In the first blog post of this series, we focused on skin conditions that typically affect infants. This installment will help you to understand common skin conditions that occur in toddlers and how to diagnosis them.
Impetigo is one of the most common skin infections among kids. It typically causes blisters or sores on the face, neck and hands. Children who have had other skin conditions including eczema, poison ivy, insect bites, and cuts or scrapes may be more likely to develop impetigo.
There are two types of impetigo: crusted and large blisters. The crusted impetigo is the most common. It usually starts as tiny blisters that eventually burst and leave wet patches of red skin. As time passes, a tan crust will cover the affected area. The large blisters appear clear, then cloudy. They are more likely to stay around longer on the skin without bursting.
If the impetigo only affects a small area of the skin, it is usually treated with antibiotic ointment. But if that does not work, your doctor may prescribe an oral antibiotic that will help it to clear up quicker.
Despite its name, ringworm has nothing to do with worms. It is actually a contagious fungal infection of the skin. The rash develops as one or several red rings, ranging in size from a dime to a quarter. They are usually crusty or scaly on the outside and smooth in the center and may get larger over time.
Toddlers can contract ringworm by coming into contact with infected people or pets, towels, hairbrushes, combs, hats and other clothing, or if they are barefoot in an infected locker room or pool area. Some experts believe that there is a genetic tendency for contracting ringworm. Excess sweating can also increase the chances, as the condition thrives in humid climates.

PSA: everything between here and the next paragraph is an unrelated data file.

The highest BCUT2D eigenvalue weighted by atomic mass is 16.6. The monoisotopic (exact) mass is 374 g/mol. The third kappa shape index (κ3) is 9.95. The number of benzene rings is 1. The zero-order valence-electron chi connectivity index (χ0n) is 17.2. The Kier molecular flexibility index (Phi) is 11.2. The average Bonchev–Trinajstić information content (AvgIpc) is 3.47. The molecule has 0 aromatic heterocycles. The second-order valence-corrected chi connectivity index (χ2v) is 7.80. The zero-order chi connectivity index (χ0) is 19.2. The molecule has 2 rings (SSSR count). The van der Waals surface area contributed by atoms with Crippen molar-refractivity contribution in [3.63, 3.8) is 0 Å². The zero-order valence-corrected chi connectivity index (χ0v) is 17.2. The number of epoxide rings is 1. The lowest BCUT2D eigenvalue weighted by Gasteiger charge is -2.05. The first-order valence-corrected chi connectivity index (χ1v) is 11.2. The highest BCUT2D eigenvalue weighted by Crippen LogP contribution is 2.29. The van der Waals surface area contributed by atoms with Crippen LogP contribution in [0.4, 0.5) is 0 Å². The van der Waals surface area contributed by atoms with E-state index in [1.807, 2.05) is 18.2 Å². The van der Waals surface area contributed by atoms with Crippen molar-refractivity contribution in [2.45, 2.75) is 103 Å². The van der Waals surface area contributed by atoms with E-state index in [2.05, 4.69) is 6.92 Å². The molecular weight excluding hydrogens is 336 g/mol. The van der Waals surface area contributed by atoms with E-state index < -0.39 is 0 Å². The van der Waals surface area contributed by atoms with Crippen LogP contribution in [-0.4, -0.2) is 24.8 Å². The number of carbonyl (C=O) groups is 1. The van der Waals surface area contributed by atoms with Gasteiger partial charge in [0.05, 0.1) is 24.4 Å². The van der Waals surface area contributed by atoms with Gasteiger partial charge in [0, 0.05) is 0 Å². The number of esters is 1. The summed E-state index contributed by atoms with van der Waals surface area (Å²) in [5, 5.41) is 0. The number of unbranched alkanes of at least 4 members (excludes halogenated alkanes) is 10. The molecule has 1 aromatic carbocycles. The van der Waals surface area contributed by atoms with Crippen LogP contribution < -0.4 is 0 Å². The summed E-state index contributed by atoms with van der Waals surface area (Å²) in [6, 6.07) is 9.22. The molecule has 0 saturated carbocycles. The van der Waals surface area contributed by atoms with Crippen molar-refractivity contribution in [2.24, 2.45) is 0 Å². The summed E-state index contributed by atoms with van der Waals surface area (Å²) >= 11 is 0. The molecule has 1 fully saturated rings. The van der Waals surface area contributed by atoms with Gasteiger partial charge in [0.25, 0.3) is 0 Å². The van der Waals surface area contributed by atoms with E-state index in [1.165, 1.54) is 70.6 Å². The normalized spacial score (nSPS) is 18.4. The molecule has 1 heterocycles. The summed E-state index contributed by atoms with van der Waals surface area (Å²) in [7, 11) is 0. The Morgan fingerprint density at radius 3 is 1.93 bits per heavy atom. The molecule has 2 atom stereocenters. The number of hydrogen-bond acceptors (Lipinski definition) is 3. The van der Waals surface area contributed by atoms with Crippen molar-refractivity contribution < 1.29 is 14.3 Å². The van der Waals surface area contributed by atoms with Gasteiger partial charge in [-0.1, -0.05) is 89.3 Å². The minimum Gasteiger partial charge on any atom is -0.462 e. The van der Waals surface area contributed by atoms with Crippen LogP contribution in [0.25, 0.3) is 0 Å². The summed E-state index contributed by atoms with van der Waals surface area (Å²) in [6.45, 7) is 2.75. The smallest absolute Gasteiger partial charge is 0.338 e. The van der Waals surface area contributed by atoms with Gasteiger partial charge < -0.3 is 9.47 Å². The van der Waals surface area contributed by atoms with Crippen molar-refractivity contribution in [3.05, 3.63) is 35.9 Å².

If you suspect your toddler has ringworm on their body, it can be cured with a mild anti-fungal treatment, which you continue use for a couple of weeks, twice a day. Once the rash has started to clear, you can continue to use the cream for another two weeks to help prevent re-infection. If the rash has not gone away after using the cream for a few weeks, please contact us for an appointment.
Between 10-20% of children have common skin warts. They are caused by the human papillomavirus or HPV, are noncancerous skin growths. They form when the virus invades the skin, usually through a tiny cut or scratch. Warts are often skin-colored and feel rough, but they can be dark (brown or gray-black), flat, and smooth.
Wart viruses are contagious and can be passed from child to child. Once the virus infects the skin, it typically takes several months for the wart to become visible. Warts often go away without treatment. However, if you are unable to get rid of the wart with over-the-counter medications you should schedule an appointment to seek treatment.
Our practice offers dermatologists that specialize in the treatment of children. If you are interested in getting more information about pediatric dermatology or if you want to make an appointment, contact us.